Whether he was fired or voluntarily left of his own volition is a mute point. The fact was that Wyatt’s creative outlets were being stifled and it was time to move on. Move on he did and while Soft Machine was more interested in proving themselves as jazz musicians and abandoning all the rock creds that created progressive rock’s Canterbury Scene, Wyatt was ready to jump back onto the Canterbury bandwagon and take control of his own musical direction. The result was the cleverly named MATCHING MOLE where Wyatt put the whimsy back in the Scene and created a pun on “Machine Molle” which is simply the French translation of Soft Machine!

Wyatt hooked up with Caravan organist David Sinclair (who remained with that band), original Quiet Sun bassist Bill MacCormick and guitarist Phil Miller who had played with Carol Grimes & Delivery. Wyatt continued his role as a drummer but also contributed a great deal of piano, mellotron and lead vocals. In a way, MATCHING MOLE’s eponymous debut is the first “true” 70s Canterbury Scene album, at least in that famous cohesive sound since both Soft Machine and Caravan while going their own ways remained psychedelic pop and in the case of Soft Machine’s “Third” and beyond, more a jazz-rock fusion band. MATCHING MOLE was the first album in the subgenre to create that perfect fusion sound of psychedelic rock and jamming sessions with all the technical jazz touches side by side with the humorous whimsical style that the style had become synonymous with.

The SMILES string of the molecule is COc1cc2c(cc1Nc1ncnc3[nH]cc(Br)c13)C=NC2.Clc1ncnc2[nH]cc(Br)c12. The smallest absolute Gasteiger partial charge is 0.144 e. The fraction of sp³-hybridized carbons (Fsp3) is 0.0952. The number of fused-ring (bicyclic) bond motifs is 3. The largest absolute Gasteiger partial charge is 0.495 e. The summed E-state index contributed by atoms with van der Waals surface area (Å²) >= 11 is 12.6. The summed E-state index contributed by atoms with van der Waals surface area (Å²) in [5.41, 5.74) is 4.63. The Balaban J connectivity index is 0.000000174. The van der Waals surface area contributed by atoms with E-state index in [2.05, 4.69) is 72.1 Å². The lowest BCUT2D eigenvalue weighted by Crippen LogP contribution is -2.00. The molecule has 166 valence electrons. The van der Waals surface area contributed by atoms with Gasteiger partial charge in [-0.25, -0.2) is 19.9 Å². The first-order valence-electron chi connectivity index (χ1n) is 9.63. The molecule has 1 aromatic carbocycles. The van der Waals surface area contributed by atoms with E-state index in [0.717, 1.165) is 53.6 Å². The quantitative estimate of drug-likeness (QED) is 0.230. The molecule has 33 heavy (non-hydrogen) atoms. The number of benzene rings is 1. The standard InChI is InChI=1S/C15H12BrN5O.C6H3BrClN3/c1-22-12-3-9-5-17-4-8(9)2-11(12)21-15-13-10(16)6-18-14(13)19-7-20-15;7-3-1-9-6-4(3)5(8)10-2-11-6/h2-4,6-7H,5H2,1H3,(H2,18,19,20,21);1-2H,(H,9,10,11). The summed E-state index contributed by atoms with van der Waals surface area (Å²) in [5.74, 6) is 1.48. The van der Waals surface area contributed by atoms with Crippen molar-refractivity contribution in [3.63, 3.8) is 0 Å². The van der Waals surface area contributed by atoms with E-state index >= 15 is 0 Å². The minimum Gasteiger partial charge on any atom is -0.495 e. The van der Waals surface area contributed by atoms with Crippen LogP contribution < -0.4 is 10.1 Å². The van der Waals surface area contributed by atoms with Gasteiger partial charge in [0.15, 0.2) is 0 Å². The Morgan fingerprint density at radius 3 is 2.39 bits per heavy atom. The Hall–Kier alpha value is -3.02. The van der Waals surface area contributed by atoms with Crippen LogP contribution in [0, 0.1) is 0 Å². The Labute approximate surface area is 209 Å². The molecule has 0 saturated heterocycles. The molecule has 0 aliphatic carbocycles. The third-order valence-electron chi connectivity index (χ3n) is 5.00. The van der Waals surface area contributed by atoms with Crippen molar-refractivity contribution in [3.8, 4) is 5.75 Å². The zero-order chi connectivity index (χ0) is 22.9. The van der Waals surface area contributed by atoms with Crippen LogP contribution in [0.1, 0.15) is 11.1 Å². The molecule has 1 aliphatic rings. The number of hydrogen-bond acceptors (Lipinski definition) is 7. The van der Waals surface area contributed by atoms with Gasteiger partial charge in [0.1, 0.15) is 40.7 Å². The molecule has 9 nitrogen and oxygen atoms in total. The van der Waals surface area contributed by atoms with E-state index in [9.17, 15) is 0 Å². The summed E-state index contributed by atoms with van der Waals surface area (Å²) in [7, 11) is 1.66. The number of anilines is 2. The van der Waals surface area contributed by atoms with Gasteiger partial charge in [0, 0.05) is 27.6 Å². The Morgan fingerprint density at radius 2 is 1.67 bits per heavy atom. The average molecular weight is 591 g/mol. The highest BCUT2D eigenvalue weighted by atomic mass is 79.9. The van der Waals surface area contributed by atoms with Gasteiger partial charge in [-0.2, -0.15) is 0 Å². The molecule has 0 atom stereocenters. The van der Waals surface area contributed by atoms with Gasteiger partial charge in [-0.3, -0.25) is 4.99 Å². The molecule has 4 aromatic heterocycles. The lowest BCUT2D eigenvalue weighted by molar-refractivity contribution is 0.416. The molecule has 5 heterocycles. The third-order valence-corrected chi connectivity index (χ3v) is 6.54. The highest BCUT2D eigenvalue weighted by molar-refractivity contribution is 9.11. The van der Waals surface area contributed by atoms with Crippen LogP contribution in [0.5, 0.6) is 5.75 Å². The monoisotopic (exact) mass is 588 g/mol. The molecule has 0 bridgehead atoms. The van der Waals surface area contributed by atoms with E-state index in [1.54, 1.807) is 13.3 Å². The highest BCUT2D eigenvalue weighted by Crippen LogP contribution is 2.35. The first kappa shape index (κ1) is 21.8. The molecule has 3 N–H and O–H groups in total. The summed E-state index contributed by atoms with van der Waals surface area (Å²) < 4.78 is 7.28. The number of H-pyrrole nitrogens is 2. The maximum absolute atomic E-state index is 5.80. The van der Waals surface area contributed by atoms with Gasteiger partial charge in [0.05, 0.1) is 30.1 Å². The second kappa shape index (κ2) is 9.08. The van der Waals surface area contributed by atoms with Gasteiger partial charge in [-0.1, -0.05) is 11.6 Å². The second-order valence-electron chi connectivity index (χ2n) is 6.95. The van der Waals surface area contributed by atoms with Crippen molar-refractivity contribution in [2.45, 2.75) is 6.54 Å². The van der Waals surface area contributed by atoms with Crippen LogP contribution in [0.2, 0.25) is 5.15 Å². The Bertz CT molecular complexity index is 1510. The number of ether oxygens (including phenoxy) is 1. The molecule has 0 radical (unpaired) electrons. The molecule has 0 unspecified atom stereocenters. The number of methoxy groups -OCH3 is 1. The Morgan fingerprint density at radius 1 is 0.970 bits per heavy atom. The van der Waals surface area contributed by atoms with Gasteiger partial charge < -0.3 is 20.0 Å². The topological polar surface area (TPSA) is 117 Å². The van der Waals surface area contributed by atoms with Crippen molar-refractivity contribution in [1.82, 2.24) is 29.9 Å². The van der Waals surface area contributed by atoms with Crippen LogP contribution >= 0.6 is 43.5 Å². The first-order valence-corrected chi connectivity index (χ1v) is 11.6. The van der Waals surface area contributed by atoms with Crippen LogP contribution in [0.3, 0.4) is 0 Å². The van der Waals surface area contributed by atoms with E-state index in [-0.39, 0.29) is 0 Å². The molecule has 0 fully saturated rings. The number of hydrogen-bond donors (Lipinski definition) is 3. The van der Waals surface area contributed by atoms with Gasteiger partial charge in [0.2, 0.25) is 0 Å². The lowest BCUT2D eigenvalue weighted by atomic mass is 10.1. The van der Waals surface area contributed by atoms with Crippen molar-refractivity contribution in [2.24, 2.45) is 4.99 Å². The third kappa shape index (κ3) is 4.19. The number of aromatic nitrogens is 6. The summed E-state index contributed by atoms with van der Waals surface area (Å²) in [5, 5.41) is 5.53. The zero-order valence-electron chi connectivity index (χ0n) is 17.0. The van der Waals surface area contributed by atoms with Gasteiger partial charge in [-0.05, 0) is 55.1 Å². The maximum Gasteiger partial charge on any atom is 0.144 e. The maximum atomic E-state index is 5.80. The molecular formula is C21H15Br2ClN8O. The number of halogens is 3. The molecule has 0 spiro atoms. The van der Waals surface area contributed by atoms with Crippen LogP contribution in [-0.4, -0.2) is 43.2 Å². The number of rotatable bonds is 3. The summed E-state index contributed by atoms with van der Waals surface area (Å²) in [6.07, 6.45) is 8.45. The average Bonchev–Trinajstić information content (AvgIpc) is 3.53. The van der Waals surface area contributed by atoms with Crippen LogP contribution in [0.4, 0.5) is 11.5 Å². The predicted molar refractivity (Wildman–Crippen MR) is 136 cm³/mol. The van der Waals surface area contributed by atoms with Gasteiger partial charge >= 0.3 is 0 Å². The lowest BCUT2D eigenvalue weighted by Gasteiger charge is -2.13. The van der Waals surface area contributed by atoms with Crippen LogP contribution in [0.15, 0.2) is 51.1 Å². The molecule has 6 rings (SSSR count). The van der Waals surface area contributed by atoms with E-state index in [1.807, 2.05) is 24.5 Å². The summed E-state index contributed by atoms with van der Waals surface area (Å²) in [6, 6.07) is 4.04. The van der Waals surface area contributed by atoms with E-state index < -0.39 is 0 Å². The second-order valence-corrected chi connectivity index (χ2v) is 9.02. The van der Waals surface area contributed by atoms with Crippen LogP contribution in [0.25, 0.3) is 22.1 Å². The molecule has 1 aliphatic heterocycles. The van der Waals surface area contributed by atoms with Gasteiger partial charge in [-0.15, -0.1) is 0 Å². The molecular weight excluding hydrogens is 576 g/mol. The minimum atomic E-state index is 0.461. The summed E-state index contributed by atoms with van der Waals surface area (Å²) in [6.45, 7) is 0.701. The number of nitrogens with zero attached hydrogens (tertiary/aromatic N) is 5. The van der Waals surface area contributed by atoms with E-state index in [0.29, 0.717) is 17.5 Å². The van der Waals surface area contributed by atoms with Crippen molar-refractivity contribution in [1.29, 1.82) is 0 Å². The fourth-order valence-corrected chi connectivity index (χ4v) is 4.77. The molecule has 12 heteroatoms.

While this was indubitably Wyatt’s baby, he seemed to still be letting other’s influence his decision as to what was to make it on the album. This is abundantly clear on the first track “O Caroline” which is really the one track that doesn’t fit in with the rest. While Wyatt composed the majority of tracks on the album, it was Sinclair and his slick Caravan pop sensibilities who composed the opener “O Caroline,” a track about breaking up with his girlfriend and apparently supposed to be a single as it appears on the remastered version as a bonus track titled “O Caroline (Single version.)” It is a whiny little track with a piano based melody riffing along about, well, girl trouble things. Not necessarily bad subject matter but clearly a stab at some sort of crossover success. While the two following tracks “Instany Pussy” and “Signed Curtain” are also based in catchy melodies and not overtly complex, they do sound more like the classic Canterbury style with an ostinato bass line frosted over with psychedelic touches and the famous organ sound that instantly screams the style albeit more on the accessible side as well. These two track in many ways portend the much more complex leanings of the future Hatfield & The North projects at least in sound.